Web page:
David Bourget (Western Ontario)
David Chalmers (ANU, NYU)
Rafael De Clercq
Jack Alan Reynolds
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Journal of Business Ethics 106 (1):73-87 (2012)
This article introduces compliance disclosure regimes to business ethics research. Compliance disclosure is a relatively recent regulatory technique whereby companies are obliged to disclose the extent to which they comply with codes, ‘best practice standards’ or other extra-legal texts containing norms or prospective norms. Such ‘compliance disclosure’ obligations are often presented as flexible regulatory alternatives to substantive, command-and-control regulation. However, based on a report on experiences of existing compliance disclosure obligations, this article will identify major weaknesses that prevent them from becoming effective mechanisms to discipline a certain type of behaviour. It will be argued that regulatory recourse to compliance disclosure obligations is nonetheless worthwhile if we view them as mechanisms that can initiate a dialogue about norm interpretation, application and norm desirability. From this perspective, compliance disclosure obligations serve less to discipline companies by making corporate practices transparent, and more to trigger a process of norm development, in which the law, companies and their stakeholders interact. This article provides an illustration of how mandatory disclosure, if it is restricted to a unilateral communication process, may produce no effective results (or even prove counterproductive), whilst highlighting the alternative potential of disclosure as an initiator of dialogue, supported by laws, geared towards the development and refinement of norms applicable to business in a global context and the values they promote.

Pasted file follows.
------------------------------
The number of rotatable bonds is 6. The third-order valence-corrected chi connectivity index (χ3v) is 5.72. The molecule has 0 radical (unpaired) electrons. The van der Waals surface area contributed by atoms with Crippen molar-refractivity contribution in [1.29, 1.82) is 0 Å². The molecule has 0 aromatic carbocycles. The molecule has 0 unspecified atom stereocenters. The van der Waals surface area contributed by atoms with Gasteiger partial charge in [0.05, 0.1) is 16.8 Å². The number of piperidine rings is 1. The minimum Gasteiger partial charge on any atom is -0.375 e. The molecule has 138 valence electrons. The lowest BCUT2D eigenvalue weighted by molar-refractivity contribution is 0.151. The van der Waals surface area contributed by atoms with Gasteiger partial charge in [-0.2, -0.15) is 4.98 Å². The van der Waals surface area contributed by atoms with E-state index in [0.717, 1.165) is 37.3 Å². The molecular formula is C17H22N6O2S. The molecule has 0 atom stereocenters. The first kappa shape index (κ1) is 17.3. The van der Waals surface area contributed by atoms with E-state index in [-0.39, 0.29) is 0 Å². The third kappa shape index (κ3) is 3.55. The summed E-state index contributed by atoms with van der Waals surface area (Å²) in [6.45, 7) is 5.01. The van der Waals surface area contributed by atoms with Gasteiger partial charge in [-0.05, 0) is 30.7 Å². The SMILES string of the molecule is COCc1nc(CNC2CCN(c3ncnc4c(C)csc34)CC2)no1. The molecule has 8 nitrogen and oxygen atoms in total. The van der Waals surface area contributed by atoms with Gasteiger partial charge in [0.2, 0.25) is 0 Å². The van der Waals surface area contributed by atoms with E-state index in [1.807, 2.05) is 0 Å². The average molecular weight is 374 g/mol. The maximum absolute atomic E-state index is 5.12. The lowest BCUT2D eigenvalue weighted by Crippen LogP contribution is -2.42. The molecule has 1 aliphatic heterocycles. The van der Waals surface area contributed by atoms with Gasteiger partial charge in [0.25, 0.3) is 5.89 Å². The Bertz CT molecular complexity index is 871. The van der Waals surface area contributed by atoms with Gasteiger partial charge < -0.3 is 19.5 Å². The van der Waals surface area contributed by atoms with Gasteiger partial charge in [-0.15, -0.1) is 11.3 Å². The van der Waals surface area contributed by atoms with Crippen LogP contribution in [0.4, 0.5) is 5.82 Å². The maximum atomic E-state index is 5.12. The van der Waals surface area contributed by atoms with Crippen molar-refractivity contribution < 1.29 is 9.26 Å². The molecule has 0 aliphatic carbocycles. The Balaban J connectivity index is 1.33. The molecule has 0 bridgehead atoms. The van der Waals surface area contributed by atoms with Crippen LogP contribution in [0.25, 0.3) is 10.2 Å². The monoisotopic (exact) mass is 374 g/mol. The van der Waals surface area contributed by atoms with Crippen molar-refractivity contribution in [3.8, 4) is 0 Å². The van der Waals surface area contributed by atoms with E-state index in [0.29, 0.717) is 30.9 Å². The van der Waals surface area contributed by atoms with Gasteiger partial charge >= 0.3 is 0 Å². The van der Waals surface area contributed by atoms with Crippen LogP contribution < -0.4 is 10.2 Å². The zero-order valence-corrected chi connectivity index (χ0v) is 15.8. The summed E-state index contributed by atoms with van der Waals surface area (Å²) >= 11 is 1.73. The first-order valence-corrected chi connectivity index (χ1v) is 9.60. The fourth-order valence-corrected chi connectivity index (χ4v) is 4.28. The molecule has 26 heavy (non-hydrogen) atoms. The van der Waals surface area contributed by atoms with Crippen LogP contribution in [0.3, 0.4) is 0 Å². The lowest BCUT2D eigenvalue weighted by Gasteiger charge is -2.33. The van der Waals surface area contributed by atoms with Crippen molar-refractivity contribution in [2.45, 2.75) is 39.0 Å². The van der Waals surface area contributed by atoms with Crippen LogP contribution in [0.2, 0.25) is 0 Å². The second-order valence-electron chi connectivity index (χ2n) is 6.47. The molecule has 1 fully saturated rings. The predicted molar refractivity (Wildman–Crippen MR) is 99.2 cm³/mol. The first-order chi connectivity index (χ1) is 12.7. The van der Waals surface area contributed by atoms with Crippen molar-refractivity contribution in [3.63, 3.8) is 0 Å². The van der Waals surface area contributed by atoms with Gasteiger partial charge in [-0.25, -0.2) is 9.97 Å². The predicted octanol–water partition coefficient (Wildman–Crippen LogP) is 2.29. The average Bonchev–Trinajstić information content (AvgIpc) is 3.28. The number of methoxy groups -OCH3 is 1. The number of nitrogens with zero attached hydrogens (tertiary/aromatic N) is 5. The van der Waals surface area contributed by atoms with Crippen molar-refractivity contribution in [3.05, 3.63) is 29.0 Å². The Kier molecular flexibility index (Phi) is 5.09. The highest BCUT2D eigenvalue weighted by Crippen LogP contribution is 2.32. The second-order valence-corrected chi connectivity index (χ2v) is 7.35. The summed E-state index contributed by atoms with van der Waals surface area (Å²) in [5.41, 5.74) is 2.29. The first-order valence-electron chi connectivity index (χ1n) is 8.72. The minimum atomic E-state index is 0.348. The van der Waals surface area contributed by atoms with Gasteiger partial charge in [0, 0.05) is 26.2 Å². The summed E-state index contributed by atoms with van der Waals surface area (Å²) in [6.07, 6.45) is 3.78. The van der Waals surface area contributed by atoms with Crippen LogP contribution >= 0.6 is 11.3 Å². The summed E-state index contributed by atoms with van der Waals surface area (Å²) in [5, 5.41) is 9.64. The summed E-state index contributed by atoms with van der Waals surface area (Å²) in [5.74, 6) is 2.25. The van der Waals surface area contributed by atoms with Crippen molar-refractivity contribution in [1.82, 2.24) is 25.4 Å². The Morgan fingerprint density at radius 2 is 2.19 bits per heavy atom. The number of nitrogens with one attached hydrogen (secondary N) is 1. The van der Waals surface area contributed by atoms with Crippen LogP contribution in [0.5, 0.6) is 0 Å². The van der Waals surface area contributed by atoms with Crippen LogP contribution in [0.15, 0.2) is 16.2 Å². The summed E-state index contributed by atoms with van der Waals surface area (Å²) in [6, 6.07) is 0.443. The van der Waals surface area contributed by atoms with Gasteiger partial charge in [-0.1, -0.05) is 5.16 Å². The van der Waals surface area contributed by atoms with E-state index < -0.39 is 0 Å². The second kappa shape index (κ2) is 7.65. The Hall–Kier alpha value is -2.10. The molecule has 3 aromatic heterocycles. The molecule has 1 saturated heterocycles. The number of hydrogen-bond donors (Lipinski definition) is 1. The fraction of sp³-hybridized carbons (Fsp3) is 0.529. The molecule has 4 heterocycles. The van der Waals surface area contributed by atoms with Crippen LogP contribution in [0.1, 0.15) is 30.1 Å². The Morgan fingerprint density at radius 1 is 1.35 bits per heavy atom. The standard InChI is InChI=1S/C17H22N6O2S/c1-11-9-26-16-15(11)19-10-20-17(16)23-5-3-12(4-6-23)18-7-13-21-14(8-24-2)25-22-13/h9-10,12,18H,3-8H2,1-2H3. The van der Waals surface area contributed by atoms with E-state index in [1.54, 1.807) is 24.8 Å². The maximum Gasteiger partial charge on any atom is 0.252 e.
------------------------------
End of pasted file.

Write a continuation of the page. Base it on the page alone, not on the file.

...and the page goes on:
|Keywords||Disclosure Norms Transparency Compliance Globalization|
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References found in this work BETA
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Citations of this work BETA
Oguz Morali & Cory Searcy (2013). A Review of Sustainable Supply Chain Management Practices in Canada. [REVIEW] Journal of Business Ethics 117 (3):635-658.
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